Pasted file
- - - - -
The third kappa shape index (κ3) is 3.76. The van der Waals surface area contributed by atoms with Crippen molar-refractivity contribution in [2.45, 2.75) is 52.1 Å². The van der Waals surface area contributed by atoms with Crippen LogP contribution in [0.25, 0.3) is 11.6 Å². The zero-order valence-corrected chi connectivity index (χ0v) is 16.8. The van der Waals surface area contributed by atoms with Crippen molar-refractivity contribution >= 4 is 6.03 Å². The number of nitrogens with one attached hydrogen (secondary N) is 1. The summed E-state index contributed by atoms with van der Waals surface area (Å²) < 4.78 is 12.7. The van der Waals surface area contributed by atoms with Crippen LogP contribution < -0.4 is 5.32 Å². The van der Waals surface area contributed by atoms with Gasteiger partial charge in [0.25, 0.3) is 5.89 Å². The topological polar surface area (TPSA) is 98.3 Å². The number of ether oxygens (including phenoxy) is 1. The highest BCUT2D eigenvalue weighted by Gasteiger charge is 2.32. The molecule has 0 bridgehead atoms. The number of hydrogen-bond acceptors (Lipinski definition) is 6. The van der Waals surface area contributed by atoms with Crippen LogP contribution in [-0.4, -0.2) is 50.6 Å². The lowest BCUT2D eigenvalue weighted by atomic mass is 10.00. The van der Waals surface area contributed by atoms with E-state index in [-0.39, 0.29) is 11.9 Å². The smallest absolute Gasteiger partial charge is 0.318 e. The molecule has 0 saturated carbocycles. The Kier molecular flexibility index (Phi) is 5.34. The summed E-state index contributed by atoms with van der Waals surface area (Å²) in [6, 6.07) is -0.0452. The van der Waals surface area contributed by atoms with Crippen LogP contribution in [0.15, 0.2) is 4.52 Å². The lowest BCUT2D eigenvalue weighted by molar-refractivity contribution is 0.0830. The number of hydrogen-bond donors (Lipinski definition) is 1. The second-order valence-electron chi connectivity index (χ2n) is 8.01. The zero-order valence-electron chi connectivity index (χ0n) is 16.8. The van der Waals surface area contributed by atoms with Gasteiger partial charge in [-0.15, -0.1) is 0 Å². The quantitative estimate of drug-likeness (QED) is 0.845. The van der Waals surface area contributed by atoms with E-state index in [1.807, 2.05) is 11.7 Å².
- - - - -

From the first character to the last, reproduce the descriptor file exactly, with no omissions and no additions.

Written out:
The third kappa shape index (κ3) is 3.76. The van der Waals surface area contributed by atoms with Crippen molar-refractivity contribution in [2.45, 2.75) is 52.1 Å². The van der Waals surface area contributed by atoms with Crippen LogP contribution in [0.25, 0.3) is 11.6 Å². The zero-order valence-corrected chi connectivity index (χ0v) is 16.8. The van der Waals surface area contributed by atoms with Crippen molar-refractivity contribution >= 4 is 6.03 Å². The number of nitrogens with one attached hydrogen (secondary N) is 1. The summed E-state index contributed by atoms with van der Waals surface area (Å²) < 4.78 is 12.7. The van der Waals surface area contributed by atoms with Crippen LogP contribution < -0.4 is 5.32 Å². The van der Waals surface area contributed by atoms with Gasteiger partial charge in [0.25, 0.3) is 5.89 Å². The topological polar surface area (TPSA) is 98.3 Å². The number of ether oxygens (including phenoxy) is 1. The highest BCUT2D eigenvalue weighted by Gasteiger charge is 2.32. The molecule has 0 bridgehead atoms. The number of hydrogen-bond acceptors (Lipinski definition) is 6. The van der Waals surface area contributed by atoms with Crippen LogP contribution in [-0.4, -0.2) is 50.6 Å². The lowest BCUT2D eigenvalue weighted by atomic mass is 10.00. The van der Waals surface area contributed by atoms with E-state index in [-0.39, 0.29) is 11.9 Å². The smallest absolute Gasteiger partial charge is 0.318 e. The molecule has 0 saturated carbocycles. The Kier molecular flexibility index (Phi) is 5.34. The summed E-state index contributed by atoms with van der Waals surface area (Å²) in [6, 6.07) is -0.0452. The van der Waals surface area contributed by atoms with Crippen LogP contribution in [0.15, 0.2) is 4.52 Å². The lowest BCUT2D eigenvalue weighted by molar-refractivity contribution is 0.0830. The number of hydrogen-bond donors (Lipinski definition) is 1. The second-order valence-electron chi connectivity index (χ2n) is 8.01. The zero-order valence-electron chi connectivity index (χ0n) is 16.8. The van der Waals surface area contributed by atoms with Gasteiger partial charge in [-0.15, -0.1) is 0 Å². The quantitative estimate of drug-likeness (QED) is 0.845. The van der Waals surface area contributed by atoms with E-state index in [1.807, 2.05) is 11.7 Å².